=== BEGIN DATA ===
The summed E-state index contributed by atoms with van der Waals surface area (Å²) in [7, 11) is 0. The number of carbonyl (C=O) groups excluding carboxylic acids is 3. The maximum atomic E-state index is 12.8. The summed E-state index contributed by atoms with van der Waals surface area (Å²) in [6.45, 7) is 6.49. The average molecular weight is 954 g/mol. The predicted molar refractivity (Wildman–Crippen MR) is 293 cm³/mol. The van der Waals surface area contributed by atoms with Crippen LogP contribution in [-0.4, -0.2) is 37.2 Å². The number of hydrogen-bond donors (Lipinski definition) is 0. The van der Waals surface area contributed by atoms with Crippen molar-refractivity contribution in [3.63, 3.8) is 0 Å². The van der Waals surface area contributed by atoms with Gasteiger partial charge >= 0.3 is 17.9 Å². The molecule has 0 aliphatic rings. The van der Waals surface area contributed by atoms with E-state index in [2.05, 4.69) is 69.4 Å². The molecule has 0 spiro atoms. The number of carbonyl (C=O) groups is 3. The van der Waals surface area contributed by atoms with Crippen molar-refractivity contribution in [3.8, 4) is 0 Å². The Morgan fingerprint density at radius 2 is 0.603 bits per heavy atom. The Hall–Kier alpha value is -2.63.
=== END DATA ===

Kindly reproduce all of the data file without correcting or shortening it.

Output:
The summed E-state index contributed by atoms with van der Waals surface area (Å²) in [7, 11) is 0. The number of carbonyl (C=O) groups excluding carboxylic acids is 3. The maximum atomic E-state index is 12.8. The summed E-state index contributed by atoms with van der Waals surface area (Å²) in [6.45, 7) is 6.49. The average molecular weight is 954 g/mol. The predicted molar refractivity (Wildman–Crippen MR) is 293 cm³/mol. The van der Waals surface area contributed by atoms with Crippen LogP contribution in [-0.4, -0.2) is 37.2 Å². The number of hydrogen-bond donors (Lipinski definition) is 0. The van der Waals surface area contributed by atoms with Crippen molar-refractivity contribution in [3.63, 3.8) is 0 Å². The van der Waals surface area contributed by atoms with Gasteiger partial charge >= 0.3 is 17.9 Å². The molecule has 0 aliphatic rings. The van der Waals surface area contributed by atoms with E-state index in [2.05, 4.69) is 69.4 Å². The molecule has 0 spiro atoms. The number of carbonyl (C=O) groups is 3. The van der Waals surface area contributed by atoms with Crippen molar-refractivity contribution in [3.8, 4) is 0 Å². The Morgan fingerprint density at radius 2 is 0.603 bits per heavy atom. The Hall–Kier alpha value is -2.63.